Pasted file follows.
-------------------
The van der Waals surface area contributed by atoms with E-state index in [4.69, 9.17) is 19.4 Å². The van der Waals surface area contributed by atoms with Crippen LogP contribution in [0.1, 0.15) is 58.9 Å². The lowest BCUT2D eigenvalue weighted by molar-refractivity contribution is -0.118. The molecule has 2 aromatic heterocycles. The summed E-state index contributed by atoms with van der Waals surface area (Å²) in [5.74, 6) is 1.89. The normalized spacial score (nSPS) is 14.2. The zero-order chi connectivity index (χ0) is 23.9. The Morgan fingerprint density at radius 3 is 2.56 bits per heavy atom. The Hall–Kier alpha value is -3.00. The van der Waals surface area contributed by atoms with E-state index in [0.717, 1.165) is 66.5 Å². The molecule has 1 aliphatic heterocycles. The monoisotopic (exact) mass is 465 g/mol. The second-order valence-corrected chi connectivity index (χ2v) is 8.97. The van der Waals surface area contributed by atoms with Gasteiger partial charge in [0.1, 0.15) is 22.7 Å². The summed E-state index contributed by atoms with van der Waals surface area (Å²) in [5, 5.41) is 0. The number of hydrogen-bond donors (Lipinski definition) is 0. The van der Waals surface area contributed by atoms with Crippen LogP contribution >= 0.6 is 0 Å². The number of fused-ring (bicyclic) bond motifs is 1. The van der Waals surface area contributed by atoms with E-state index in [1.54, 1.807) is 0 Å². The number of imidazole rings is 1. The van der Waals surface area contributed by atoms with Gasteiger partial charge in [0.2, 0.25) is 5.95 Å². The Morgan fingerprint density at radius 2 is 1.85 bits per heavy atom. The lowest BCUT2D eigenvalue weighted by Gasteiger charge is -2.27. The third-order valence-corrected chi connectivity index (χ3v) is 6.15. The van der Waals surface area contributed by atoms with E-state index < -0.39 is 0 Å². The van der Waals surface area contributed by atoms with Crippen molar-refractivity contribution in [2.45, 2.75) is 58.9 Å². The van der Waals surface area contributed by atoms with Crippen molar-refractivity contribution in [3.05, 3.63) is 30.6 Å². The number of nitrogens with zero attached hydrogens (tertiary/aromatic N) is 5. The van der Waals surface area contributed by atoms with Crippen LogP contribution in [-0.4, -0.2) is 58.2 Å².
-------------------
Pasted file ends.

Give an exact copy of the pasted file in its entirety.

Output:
The van der Waals surface area contributed by atoms with E-state index in [4.69, 9.17) is 19.4 Å². The van der Waals surface area contributed by atoms with Crippen LogP contribution in [0.1, 0.15) is 58.9 Å². The lowest BCUT2D eigenvalue weighted by molar-refractivity contribution is -0.118. The molecule has 2 aromatic heterocycles. The summed E-state index contributed by atoms with van der Waals surface area (Å²) in [5.74, 6) is 1.89. The normalized spacial score (nSPS) is 14.2. The zero-order chi connectivity index (χ0) is 23.9. The Morgan fingerprint density at radius 3 is 2.56 bits per heavy atom. The Hall–Kier alpha value is -3.00. The van der Waals surface area contributed by atoms with E-state index in [0.717, 1.165) is 66.5 Å². The molecule has 1 aliphatic heterocycles. The monoisotopic (exact) mass is 465 g/mol. The second-order valence-corrected chi connectivity index (χ2v) is 8.97. The van der Waals surface area contributed by atoms with Gasteiger partial charge in [0.1, 0.15) is 22.7 Å². The summed E-state index contributed by atoms with van der Waals surface area (Å²) in [5, 5.41) is 0. The number of hydrogen-bond donors (Lipinski definition) is 0. The van der Waals surface area contributed by atoms with Crippen LogP contribution >= 0.6 is 0 Å². The number of fused-ring (bicyclic) bond motifs is 1. The van der Waals surface area contributed by atoms with E-state index in [1.54, 1.807) is 0 Å². The number of imidazole rings is 1. The van der Waals surface area contributed by atoms with Gasteiger partial charge in [0.2, 0.25) is 5.95 Å². The Morgan fingerprint density at radius 2 is 1.85 bits per heavy atom. The lowest BCUT2D eigenvalue weighted by Gasteiger charge is -2.27. The third-order valence-corrected chi connectivity index (χ3v) is 6.15. The van der Waals surface area contributed by atoms with E-state index < -0.39 is 0 Å². The van der Waals surface area contributed by atoms with Crippen molar-refractivity contribution in [2.45, 2.75) is 58.9 Å². The van der Waals surface area contributed by atoms with Crippen molar-refractivity contribution in [3.05, 3.63) is 30.6 Å². The number of nitrogens with zero attached hydrogens (tertiary/aromatic N) is 5. The van der Waals surface area contributed by atoms with Crippen LogP contribution in [-0.4, -0.2) is 58.2 Å².